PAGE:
Certainly in the long term, the law seems to have done more harm than good to the movement. While it initially added plenty of fuel to the restrictionists’ fire, it has ultimately failed to spread through other states the way many expected it to. While a few states (seeColorlines.com’s infographic or Alternet’s rundown) are still considering SB1070-type laws, most others have backed off the idea.

As Seth Hoy explains at Alternet/Immigration Impact, “states learned from Arizona — the numerous protests, Supreme Court challenge, costly litigation, economic boycotts that are still costing state businesses millions — and rejected similar laws.” Peterson similarly notes that a number of states have moved away from Arizona’s example because of SB 1070’s unexpected economic consequences—chiefly, an estimated $769 million in economic and tax revenues lost as a result of boycotts.

Immigrants still marginalized

That’s not say that the law has had no effect on immigrants. While a federal judge stayed several of its provisions last summer, SB 1070 proved to be a precursor to other insidious state laws targeting immigrants. Empowered by their success with SB 1070 and the ensuing media frenzy, state legislators quickly moved forward with several other harsh laws. As Feet in Two Worlds’ Valeria Fernandez explains, many immigrants in Arizona continue to live in fear even though SB 1070 is only partially enacted. She writes:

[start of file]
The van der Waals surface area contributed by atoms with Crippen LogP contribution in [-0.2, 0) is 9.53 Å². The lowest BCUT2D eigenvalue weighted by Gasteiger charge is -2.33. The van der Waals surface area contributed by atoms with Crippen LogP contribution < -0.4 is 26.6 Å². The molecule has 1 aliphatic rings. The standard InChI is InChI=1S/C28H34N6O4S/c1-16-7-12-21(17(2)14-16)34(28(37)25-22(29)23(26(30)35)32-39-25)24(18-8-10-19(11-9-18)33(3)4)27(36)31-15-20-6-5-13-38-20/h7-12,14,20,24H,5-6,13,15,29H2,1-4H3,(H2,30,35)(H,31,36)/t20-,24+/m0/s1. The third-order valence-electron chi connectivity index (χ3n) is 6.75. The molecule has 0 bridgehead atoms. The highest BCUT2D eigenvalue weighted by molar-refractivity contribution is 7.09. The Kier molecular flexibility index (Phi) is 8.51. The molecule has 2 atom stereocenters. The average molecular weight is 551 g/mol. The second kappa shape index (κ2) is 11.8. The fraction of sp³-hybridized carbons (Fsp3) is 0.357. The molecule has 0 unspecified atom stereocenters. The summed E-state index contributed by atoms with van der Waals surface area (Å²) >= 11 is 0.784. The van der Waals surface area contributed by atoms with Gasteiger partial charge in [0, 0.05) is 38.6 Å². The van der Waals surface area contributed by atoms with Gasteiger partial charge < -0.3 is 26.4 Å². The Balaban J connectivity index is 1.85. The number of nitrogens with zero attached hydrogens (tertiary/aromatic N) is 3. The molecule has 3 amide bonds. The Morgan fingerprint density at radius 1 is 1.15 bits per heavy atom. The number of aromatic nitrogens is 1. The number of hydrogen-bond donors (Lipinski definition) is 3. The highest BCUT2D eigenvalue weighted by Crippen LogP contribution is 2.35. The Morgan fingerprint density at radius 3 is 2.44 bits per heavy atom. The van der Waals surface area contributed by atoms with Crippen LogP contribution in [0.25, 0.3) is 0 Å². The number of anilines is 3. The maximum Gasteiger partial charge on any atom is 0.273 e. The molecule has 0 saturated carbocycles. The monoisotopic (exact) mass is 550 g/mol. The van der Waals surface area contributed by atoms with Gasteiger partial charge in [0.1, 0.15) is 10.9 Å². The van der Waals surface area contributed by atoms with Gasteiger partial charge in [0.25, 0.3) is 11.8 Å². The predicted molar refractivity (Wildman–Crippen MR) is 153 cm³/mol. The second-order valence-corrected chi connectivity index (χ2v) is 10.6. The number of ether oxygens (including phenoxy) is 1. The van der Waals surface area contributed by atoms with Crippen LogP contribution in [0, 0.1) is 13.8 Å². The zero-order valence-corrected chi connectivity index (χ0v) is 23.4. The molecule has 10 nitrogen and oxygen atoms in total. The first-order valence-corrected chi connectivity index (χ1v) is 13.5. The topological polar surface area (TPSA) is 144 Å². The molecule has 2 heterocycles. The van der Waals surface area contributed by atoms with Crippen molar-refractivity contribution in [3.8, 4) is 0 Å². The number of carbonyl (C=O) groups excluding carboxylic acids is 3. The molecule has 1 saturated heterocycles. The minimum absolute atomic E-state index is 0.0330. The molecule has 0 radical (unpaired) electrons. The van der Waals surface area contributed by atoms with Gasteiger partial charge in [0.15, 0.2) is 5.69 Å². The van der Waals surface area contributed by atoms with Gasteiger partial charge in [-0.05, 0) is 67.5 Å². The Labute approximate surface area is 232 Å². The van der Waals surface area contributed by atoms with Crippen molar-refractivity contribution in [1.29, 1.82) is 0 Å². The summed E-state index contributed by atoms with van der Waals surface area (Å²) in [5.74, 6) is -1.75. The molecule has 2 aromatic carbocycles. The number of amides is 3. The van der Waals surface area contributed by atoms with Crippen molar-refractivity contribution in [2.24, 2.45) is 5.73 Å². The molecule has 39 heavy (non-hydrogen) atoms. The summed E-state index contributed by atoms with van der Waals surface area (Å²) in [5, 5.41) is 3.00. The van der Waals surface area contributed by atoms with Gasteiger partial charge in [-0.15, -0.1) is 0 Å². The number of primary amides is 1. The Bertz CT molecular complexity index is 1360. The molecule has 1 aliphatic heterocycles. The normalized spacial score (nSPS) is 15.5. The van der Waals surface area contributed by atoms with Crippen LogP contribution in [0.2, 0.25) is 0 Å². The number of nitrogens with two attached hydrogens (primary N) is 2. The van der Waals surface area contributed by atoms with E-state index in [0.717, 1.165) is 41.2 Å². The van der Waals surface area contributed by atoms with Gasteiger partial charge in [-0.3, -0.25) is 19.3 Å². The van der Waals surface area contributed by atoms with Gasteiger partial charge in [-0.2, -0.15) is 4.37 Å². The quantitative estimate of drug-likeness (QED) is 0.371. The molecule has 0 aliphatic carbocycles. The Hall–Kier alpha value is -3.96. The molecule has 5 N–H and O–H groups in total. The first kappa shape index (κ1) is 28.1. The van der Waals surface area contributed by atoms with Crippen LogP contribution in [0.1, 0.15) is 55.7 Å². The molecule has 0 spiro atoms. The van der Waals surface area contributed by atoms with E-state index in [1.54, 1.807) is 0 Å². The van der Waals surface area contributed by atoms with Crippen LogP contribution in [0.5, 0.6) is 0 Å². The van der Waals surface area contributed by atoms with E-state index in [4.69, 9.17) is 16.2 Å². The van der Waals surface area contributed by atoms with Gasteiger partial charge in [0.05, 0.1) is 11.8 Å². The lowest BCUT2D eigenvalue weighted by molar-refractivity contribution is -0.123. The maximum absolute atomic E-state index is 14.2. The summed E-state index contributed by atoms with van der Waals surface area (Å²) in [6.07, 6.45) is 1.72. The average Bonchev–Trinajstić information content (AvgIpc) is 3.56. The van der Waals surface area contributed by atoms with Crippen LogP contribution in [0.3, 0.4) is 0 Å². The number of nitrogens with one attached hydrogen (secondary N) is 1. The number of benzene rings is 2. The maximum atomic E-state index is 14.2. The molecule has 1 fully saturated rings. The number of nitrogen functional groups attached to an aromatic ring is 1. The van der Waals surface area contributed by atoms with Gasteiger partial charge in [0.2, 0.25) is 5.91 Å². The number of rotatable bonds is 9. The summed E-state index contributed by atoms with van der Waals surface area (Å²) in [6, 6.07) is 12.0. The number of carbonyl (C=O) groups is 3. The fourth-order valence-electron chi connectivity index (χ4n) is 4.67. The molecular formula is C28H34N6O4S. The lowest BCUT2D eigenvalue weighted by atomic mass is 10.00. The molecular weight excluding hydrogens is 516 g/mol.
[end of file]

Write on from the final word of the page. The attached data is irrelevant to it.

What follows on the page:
When you talk to immigrants in the street, they’ll tell you that not much has changed. Some continue to live in fear that they could be stopped by the police and deported. Others are having a difficult time getting work due to another Arizona law that harshly sanctions employers who hire undocumented immigrants.